Preservation Use Case Choosing a dataset

From Federation of Earth Science Information Partners

Choosing a data set from multiple similar choices.

Summary

A research user needs to pick the data set from multiple similar data sets that best meets the user’s requirements for their intended application. An example could be a polar bear ecologist choosing a data set on sea ice conditions in a region of the Hudson Bay from the multiple data sets listed at NSIDC. Another example could be a user choosing which sea surface temperature data set from PO.DAAC to use in forcing a model of an agal bloom. Many other examples exist. Traditionally this was done by the user consulting a relevant expert. Ideally, one could conceive of an expert system helping guide the user through their query, if the system had access to sufficient information.

Relevant experts may include:

  • science domain experts that know the science applications.
  • instrument experts that know the subtleties of the observation mechanism.
  • algorithm experts that know the variations in retrievals.
  • process experts that know the subtleties of the processing implementation.
  • data format experts that know handling of for example HDF4 vs HDF5.

How best to capture the "gotchas" potentially introduced each step along the way?

Suitability of data usage

  • Mapping observations (e.g. variables) to appropriate science focus areas.

Actors

  • Research user
  • Data expert(s)/Expert system
    • science domain experts that know the science applications.
    • instrument experts that know the subtleties of the observation mechanism.
    • algorithm experts that know the variations in retrievals.
    • process experts that know the subtleties of the processing implementation.
    • data format experts that know handling of for example HDF4 vs HDF5.
  • Archive

Sequence of Events

  1. User poses initial request to expert
  2. Expert queries user on specifics
  3. Iteration between user and expert to understand vocabularies and actual needs
    1. Initial possible data sets are identified by basic criteria like whether the data set covers the right time and location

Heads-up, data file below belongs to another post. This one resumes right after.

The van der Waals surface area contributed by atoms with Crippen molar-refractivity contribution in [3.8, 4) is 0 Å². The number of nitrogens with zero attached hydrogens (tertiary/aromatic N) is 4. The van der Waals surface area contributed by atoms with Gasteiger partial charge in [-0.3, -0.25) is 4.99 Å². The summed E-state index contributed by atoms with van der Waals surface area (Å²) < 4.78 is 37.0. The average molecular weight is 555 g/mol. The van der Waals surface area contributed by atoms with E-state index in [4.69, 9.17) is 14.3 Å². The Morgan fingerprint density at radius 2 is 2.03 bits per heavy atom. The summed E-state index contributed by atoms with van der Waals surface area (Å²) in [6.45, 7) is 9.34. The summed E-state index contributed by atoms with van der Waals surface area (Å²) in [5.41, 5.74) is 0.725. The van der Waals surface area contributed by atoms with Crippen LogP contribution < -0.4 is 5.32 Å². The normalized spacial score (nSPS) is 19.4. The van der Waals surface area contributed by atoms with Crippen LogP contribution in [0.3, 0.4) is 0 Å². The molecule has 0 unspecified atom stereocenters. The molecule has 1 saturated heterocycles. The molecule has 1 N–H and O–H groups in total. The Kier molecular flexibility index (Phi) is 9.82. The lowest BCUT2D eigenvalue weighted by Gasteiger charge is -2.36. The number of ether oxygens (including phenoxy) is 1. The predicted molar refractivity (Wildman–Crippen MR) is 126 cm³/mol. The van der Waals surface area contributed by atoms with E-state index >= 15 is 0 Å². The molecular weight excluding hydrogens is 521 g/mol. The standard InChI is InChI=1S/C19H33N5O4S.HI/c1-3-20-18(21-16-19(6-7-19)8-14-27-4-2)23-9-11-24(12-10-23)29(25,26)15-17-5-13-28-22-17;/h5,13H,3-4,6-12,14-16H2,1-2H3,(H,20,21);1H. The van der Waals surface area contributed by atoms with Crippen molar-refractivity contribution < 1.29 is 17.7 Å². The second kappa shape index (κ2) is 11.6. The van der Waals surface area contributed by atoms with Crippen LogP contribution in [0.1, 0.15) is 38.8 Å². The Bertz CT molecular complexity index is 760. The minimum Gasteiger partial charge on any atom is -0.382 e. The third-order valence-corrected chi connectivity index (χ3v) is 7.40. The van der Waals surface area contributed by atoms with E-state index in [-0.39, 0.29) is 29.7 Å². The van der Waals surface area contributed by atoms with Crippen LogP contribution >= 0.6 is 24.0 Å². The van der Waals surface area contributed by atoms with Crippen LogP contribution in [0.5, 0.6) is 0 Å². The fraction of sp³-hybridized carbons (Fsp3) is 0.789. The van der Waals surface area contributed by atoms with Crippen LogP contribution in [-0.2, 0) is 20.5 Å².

2. The list is further refined by more qualitative criteria specific to the actual query
  4. A recommended data set or ranked list of data sets is returned to the user

PCCS Artifacts

  • Data usage information
    • Informal feedback from users (e.g., Amazon-style comments)
    • publications about the data
    • Publications that use the data
  • Data “peer review” information. This is ill defined, but could include
    • audit information about practices and processes to produce and maintain the data
    • Advise from scientific advisory groups, etc.
    • ….
  • Authority or certification information
    • Who is the authority (if there is one) that is ascerting hat the data meet certain quality criteria (e.g. Nat. Weather Service)
    • Criteria used in the certification

Notes

  • Relevant experts may include:
    • science domain experts that know the science applications.
    • instrument experts that know the subtleties of the observation mechanism.
    • algorithm experts that know the variations in retrievals.
    • process experts that know the subtleties of the processing implementation.
    • data format experts that know handling of for example HDF4 vs HDF5.
  • How best to capture the "gotchas" potentially introduced each step along the way?
  • Suitability of data usage
    • Mapping observations (e.g. variables) to appropriate science focus areas.